futhark-0.11.0: An optimising compiler for a functional, array-oriented language.

Safe HaskellNone
LanguageHaskell2010

Futhark.Pass.ExtractKernels

Description

Kernel extraction.

In the following, I will use the term "width" to denote the amount of immediate parallelism in a map - that is, the outer size of the array(s) being used as input.

Basic Idea

If we have:

  map
    map(f)
    bnds_a...
    map(g)

Then we want to distribute to:

  map
    map(f)
  map
    bnds_a
  map
    map(g)

But for now only if

  1. it can be done without creating irregular arrays. Specifically, the size of the arrays created by map(f), by map(g) and whatever is created by bnds_a that is also used in map(g), must be invariant to the outermost loop.
  2. the maps are _balanced_. That is, the functions f and g must do the same amount of work for every iteration.

The advantage is that the map-nests containing map(f) and map(g) can now be trivially flattened at no cost, thus exposing more parallelism. Note that the bnds_a map constitutes array expansion, which requires additional storage.

Distributing Sequential Loops

As a starting point, sequential loops are treated like scalar expressions. That is, not distributed. However, sometimes it can be worthwhile to distribute if they contain a map:

  map
    loop
      map
    map

If we distribute the loop and interchange the outer map into the loop, we get this:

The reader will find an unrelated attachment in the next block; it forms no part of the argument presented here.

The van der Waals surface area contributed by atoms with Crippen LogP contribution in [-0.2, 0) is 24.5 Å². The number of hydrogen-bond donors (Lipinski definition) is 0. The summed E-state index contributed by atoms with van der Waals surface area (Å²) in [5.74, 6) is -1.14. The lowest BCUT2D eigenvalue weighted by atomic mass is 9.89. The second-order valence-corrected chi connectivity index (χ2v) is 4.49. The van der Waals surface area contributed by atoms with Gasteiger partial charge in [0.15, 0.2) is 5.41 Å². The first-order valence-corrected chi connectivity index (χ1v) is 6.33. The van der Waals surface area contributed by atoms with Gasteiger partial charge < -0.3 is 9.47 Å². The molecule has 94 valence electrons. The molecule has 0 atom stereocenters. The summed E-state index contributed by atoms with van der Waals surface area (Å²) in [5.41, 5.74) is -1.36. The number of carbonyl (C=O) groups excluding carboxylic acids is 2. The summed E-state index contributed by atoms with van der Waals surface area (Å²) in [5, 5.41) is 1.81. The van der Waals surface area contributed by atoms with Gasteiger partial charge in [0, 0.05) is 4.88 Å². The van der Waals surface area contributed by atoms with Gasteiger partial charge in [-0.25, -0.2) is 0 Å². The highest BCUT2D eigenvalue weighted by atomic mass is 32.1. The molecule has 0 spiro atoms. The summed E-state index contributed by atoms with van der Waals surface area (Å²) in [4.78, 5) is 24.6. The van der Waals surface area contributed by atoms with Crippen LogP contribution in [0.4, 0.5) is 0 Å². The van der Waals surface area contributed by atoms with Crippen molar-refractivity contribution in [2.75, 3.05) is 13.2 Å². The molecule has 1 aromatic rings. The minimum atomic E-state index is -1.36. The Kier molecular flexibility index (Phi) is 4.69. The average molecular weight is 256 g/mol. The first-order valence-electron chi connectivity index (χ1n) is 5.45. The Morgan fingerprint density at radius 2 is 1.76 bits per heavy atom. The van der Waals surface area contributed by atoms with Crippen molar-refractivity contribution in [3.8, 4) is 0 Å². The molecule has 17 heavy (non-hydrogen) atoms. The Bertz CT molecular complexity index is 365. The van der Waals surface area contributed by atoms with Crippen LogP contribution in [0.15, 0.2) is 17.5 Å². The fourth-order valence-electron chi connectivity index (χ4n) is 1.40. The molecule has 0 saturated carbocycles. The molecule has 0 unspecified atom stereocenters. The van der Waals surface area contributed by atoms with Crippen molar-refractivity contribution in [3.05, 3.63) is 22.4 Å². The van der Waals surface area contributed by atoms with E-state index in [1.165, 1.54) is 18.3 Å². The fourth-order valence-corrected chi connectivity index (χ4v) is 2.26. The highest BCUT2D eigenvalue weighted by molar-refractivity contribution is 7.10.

loop
    map
      map
  map
    map

Now more parallelism may be available.

Unbalanced Maps

Unbalanced maps will as a rule be sequentialised, but sometimes, there is another way. Assume we find this:

  map
    map(f)
      map(g)
    map

Presume that map(f) is unbalanced. By the simple rule above, we would then fully sequentialise it, resulting in this:

  map
    loop
  map
    map

Balancing by Loop Interchange

The above is not ideal, as we cannot flatten the map-loop nest, and we are thus limited in the amount of parallelism available.

But assume now that the width of map(g) is invariant to the outer loop. Then if possible, we can interchange map(f) and map(g), sequentialise map(f) and distribute, interchanging the outer parallel loop into the sequential loop:

  loop(f)
    map
      map(g)
  map
    map

After flattening the two nests we can obtain more parallelism.

When distributing a map, we also need to distribute everything that the map depends on - possibly as its own map. When distributing a set of scalar bindings, we will need to know which of the binding results are used afterwards. Hence, we will need to compute usage information.

Redomap

Redomap can be handled much like map. Distributed loops are distributed as maps, with the parameters corresponding to the neutral elements added to their bodies. The remaining loop will remain a redomap. Example:

redomap(op,
        fn (v) =>
          map(f)
          map(g),
        e,a)

distributes to

let b = map(fn v =>
              let acc = e
              map(f),
              a)
redomap(op,
        fn (v,dist) =>
          map(g),
        e,a,b)

Note that there may be further kernel extraction opportunities inside the map(f). The downside of this approach is that the intermediate array (b above) must be written to main memory. An often better approach is to just turn the entire redomap into a single kernel.

Synopsis

Documentation

extractKernels :: Pass SOACS Kernels Source #

Transform a program using SOACs to a program using explicit kernels, using the kernel extraction transformation.